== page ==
Now, campuses were never that liberal. Some departments were, some weren't. But they were fairly liberal, and certainly liberal compared to their overwhelmingly conservative private-sector counterparts. If the liberals in academe are retiring, and their replacements are self-consciously (and uncritically, but nevermind) "moderate", but the conservatives are still right where they are...

...guess what that means for the American academic discourse.

It's funny. By and large, the tropes of conservatism are completely discredited. Reagan didn't win the Cold War. Armed interventionism doesn't work. Reflexive market-boosting and regulation-cutting can actually hurt markets, and certainly hurts public welfare. Social security is pretty safe right now, and UHC seems on the horizon.

Yet if you look at it in a broader sense, there are definitely rainclouds on the horizon. These "moderates" don't know what they're in for.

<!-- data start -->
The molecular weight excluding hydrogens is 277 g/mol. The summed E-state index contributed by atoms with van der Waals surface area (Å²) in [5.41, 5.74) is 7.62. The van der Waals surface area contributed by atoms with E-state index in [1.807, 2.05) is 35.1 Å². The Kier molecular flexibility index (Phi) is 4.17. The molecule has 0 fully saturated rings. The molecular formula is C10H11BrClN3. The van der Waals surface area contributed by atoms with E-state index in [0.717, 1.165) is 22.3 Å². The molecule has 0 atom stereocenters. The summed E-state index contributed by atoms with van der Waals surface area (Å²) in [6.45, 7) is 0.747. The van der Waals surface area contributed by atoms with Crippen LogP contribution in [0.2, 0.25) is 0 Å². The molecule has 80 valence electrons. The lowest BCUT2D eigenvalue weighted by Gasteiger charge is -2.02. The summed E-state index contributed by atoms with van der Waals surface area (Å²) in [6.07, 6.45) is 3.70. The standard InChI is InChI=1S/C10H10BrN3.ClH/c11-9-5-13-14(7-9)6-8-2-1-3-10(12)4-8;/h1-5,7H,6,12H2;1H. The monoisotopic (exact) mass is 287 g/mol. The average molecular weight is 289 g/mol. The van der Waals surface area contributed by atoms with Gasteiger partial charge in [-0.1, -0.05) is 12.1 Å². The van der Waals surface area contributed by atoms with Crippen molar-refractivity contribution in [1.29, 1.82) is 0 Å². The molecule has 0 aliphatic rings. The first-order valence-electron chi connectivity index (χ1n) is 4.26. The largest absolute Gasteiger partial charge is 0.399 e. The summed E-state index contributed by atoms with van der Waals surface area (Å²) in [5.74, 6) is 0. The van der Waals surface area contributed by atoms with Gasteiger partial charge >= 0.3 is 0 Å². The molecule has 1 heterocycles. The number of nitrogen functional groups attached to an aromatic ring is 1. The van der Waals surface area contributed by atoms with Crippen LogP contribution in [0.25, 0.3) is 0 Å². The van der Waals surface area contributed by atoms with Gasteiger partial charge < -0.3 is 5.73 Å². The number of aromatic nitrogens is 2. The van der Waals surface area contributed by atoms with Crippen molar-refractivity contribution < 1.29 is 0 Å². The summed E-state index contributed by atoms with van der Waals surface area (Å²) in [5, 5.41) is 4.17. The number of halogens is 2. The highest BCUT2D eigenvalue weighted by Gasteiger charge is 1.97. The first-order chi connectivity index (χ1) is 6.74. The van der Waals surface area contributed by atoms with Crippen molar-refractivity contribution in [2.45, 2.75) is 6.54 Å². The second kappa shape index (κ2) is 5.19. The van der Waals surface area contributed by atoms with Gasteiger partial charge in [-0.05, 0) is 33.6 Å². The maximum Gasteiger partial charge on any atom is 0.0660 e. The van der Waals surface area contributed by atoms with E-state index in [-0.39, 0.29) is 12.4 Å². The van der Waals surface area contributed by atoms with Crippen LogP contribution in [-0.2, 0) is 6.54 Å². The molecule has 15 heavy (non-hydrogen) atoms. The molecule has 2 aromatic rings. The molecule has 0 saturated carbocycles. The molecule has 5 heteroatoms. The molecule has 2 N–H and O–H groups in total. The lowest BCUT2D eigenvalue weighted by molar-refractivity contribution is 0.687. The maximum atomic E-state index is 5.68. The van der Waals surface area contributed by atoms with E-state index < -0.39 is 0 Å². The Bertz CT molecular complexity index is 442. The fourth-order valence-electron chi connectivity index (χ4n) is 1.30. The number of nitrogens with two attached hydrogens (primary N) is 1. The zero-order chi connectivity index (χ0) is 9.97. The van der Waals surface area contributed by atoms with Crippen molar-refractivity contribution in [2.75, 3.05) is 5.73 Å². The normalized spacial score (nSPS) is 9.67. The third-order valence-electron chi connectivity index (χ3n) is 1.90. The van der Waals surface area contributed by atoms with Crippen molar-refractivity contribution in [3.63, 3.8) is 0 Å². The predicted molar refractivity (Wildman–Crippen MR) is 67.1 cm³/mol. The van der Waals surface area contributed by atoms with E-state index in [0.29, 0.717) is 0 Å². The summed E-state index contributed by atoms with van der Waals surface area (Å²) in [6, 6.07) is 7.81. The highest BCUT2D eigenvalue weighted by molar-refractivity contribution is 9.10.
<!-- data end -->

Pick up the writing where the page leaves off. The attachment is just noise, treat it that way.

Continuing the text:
(They're also obsessed with "the data", apparently, which is hilarious in its own way. But that's another post entirely.)

A Followup Tip to Google:

Give people the option of wiping their data. It's too late for YouTube, but this is a really good lesson in how people need control over their data in your servers, and how they need to be allowed to maintain their privacy.

If you want to do no evil, that's a start.

Get a Proxy.

Well, it's been made abundantly clear what time it is.

Google must divulge the viewing habits of every user who has ever watched any video on YouTube, a US court has ruled.